Last night, Jared and I skimmed the document for the game system we’re going to be playtesting in the coming weeks. I wish I could be more positive in my mind state here, but things look bad. It seems as though the writers have a chip on their shoulder and are locked into a bad state of mind. The style smacks something unprofessional.

We poked and prodded the system, found a couple weak points in the design. We figured out what the easy dump stats are, and where the weak points are. We haven’t found any real gamebreakers, but there’s something very ho-hum, humdrum about it. There’s something “safe” about the design choices that went into the system.

The multi-classing system looks astonishingly unhelpful. I understand a desire to prevent players from exploiting the system and spoiling the fun of others, but if one is to make a multi-classing system, shouldn’t it be useable? Individual class features don’t feel like something to write home about. Why impose such heavy restrictions?

Jared and I did find some things within the system that we admired. I still enjoy the broad, generalized fantasy archetypes used to create the world’s background while also leaving it malleable and up to the game master to modify as they see fit. We like the shared resources of the party — and one shining gem in the combat system.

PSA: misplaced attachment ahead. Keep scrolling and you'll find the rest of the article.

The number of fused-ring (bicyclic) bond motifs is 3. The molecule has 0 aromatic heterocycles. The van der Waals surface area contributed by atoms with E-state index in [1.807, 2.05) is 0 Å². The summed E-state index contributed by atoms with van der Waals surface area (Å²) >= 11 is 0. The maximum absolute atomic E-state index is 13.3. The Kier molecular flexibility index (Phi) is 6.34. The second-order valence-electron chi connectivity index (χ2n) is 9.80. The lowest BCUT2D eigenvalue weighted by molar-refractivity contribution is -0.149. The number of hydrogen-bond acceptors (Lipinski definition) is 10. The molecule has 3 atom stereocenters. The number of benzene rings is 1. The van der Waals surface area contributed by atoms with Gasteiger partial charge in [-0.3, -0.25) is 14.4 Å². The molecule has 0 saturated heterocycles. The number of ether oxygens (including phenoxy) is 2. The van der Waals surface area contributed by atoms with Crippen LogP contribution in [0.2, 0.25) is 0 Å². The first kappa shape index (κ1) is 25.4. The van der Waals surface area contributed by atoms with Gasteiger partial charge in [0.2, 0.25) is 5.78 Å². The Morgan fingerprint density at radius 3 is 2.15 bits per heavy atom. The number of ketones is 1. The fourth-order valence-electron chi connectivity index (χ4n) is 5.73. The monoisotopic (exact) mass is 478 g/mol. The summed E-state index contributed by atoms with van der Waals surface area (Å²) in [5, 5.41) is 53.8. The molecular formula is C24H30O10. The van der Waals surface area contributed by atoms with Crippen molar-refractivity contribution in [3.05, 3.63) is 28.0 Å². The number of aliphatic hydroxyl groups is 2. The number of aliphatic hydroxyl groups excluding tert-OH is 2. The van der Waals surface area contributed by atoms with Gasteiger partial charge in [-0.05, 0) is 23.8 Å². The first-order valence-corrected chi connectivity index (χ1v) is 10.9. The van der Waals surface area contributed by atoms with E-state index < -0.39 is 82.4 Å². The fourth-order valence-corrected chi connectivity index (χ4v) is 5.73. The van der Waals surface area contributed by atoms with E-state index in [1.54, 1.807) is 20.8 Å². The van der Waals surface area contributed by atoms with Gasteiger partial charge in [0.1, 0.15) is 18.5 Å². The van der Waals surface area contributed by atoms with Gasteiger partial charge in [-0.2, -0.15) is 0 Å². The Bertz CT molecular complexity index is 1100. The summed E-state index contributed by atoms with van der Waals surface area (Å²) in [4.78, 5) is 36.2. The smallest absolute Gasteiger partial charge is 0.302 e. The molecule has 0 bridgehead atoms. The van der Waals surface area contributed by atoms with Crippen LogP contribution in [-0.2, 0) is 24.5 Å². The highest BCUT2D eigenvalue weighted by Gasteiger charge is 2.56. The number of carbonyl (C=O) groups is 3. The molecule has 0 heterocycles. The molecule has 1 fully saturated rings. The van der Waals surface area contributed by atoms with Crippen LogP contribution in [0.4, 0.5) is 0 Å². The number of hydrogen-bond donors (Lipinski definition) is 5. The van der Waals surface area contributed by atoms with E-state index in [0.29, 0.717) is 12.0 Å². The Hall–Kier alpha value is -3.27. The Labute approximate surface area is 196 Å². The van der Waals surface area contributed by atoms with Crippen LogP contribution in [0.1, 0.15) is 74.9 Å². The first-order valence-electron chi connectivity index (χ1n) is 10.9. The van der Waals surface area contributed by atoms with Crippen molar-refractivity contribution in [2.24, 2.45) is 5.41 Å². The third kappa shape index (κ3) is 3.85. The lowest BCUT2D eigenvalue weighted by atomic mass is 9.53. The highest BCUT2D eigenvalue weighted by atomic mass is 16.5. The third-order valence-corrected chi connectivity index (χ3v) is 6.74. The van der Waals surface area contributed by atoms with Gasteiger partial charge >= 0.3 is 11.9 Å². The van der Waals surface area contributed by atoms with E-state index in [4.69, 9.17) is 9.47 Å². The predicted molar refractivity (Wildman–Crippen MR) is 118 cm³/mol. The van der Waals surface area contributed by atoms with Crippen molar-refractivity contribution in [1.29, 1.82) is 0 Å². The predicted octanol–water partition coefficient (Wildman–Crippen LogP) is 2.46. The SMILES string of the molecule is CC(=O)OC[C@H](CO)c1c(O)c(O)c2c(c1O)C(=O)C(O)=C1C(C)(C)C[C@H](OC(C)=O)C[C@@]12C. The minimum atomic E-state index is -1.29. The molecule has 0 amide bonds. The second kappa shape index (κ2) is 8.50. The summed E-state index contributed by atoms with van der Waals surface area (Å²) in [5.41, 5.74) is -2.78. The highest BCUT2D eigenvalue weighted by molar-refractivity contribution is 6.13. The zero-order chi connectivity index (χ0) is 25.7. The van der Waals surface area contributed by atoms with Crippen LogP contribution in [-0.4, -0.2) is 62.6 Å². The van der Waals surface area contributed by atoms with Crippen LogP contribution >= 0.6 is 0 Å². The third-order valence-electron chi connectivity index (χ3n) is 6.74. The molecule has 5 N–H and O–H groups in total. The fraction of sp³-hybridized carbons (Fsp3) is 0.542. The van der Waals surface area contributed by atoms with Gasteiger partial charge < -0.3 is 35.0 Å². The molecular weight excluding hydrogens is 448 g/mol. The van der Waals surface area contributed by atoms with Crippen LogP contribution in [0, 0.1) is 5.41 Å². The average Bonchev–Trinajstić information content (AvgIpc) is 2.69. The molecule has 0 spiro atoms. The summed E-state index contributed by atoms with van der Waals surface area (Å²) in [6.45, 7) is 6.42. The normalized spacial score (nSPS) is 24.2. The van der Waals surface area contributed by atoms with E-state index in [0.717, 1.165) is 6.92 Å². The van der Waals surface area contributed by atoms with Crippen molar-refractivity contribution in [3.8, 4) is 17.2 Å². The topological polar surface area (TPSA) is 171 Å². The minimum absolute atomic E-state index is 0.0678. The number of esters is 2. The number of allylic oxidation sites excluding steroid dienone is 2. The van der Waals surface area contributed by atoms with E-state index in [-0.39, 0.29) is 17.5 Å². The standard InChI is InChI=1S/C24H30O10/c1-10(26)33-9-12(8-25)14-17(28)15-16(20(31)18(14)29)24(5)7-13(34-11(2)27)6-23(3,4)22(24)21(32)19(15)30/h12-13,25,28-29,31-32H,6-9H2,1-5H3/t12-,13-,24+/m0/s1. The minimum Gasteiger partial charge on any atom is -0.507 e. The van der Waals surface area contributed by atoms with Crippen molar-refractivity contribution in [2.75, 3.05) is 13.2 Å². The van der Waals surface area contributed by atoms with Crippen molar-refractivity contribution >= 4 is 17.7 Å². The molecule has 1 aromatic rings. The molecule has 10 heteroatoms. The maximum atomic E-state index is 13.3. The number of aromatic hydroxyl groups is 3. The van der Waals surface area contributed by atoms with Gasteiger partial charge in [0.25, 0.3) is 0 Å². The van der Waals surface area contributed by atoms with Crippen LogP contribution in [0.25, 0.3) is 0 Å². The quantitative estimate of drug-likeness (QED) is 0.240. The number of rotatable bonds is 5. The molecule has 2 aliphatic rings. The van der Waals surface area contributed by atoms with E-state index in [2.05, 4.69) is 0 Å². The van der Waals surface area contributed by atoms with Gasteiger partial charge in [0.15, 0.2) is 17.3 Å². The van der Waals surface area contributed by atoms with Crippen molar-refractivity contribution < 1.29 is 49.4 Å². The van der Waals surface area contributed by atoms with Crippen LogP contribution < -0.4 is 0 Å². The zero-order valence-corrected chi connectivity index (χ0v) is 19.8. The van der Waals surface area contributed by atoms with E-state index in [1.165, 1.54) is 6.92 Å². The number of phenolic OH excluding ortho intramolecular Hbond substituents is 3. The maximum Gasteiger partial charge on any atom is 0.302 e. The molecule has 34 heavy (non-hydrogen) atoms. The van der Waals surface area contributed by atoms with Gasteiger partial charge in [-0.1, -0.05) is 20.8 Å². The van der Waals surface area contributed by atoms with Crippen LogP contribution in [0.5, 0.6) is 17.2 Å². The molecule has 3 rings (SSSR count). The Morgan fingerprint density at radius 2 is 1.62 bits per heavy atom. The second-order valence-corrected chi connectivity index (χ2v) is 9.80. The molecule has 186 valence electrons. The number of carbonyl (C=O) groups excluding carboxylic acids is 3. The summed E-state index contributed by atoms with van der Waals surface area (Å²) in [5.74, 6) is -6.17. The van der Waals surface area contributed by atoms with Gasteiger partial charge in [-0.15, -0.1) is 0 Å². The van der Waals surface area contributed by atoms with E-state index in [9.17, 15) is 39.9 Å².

One problem faces by lots of games that feature beefy monsters and lots of combat powers, is winding down combat and reaching a satisfying conclusion. Sometimes you’ve slain the necromancer and are left dealing with some of its beefier henchman, long after the battle’s climax. This system has a way to deal with that problem.

…But only if you can find it among the snarky, unhelpful comments and allusions to other game systems. Most of the humor was in poor taste, and both of us skipped large sections of adolescent, inflammatory text. It read and felt like an angry note jammed in someone’s locker at school. Still, … the game must go on!

We’re looking forward to out first playtest session with a mix of apprehension and excitement. The system doesn’t look like much on paper, but it might prove to have some surprising perks. The only section I bothered printing was monster creation.

See you next time, Dungeon Crawlers!